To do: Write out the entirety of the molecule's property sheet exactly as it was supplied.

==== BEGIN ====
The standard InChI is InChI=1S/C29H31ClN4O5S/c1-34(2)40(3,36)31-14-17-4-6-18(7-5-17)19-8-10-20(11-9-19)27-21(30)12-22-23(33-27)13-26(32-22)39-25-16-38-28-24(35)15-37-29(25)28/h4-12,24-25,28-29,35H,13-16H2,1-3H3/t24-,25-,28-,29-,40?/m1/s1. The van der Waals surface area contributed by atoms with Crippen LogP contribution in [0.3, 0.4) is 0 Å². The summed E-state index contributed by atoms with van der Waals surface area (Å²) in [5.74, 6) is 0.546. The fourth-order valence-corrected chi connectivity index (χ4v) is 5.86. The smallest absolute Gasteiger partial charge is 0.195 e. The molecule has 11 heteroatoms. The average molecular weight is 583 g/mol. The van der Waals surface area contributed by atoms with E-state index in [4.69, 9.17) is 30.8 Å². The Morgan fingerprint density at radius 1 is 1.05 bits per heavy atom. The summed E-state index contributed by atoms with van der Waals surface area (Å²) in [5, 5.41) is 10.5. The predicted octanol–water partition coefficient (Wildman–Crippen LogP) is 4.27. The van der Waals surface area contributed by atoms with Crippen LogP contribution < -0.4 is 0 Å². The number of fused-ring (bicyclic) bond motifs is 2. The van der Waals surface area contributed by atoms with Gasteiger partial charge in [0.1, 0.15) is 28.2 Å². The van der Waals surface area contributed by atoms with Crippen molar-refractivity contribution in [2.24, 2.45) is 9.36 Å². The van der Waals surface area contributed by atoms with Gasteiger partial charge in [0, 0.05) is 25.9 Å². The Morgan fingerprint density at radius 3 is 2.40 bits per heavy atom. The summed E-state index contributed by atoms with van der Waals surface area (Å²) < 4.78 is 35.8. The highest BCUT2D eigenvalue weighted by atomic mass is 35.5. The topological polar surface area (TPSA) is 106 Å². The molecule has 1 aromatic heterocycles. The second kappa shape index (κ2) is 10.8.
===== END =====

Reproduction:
The standard InChI is InChI=1S/C29H31ClN4O5S/c1-34(2)40(3,36)31-14-17-4-6-18(7-5-17)19-8-10-20(11-9-19)27-21(30)12-22-23(33-27)13-26(32-22)39-25-16-38-28-24(35)15-37-29(25)28/h4-12,24-25,28-29,35H,13-16H2,1-3H3/t24-,25-,28-,29-,40?/m1/s1. The van der Waals surface area contributed by atoms with Crippen LogP contribution in [0.3, 0.4) is 0 Å². The summed E-state index contributed by atoms with van der Waals surface area (Å²) in [5.74, 6) is 0.546. The fourth-order valence-corrected chi connectivity index (χ4v) is 5.86. The smallest absolute Gasteiger partial charge is 0.195 e. The molecule has 11 heteroatoms. The average molecular weight is 583 g/mol. The van der Waals surface area contributed by atoms with E-state index in [4.69, 9.17) is 30.8 Å². The Morgan fingerprint density at radius 1 is 1.05 bits per heavy atom. The summed E-state index contributed by atoms with van der Waals surface area (Å²) in [5, 5.41) is 10.5. The predicted octanol–water partition coefficient (Wildman–Crippen LogP) is 4.27. The van der Waals surface area contributed by atoms with Crippen LogP contribution < -0.4 is 0 Å². The number of fused-ring (bicyclic) bond motifs is 2. The van der Waals surface area contributed by atoms with Gasteiger partial charge in [0.1, 0.15) is 28.2 Å². The van der Waals surface area contributed by atoms with Crippen molar-refractivity contribution in [2.24, 2.45) is 9.36 Å². The van der Waals surface area contributed by atoms with Gasteiger partial charge in [0, 0.05) is 25.9 Å². The Morgan fingerprint density at radius 3 is 2.40 bits per heavy atom. The summed E-state index contributed by atoms with van der Waals surface area (Å²) < 4.78 is 35.8. The highest BCUT2D eigenvalue weighted by atomic mass is 35.5. The topological polar surface area (TPSA) is 106 Å². The molecule has 1 aromatic heterocycles. The second kappa shape index (κ2) is 10.8.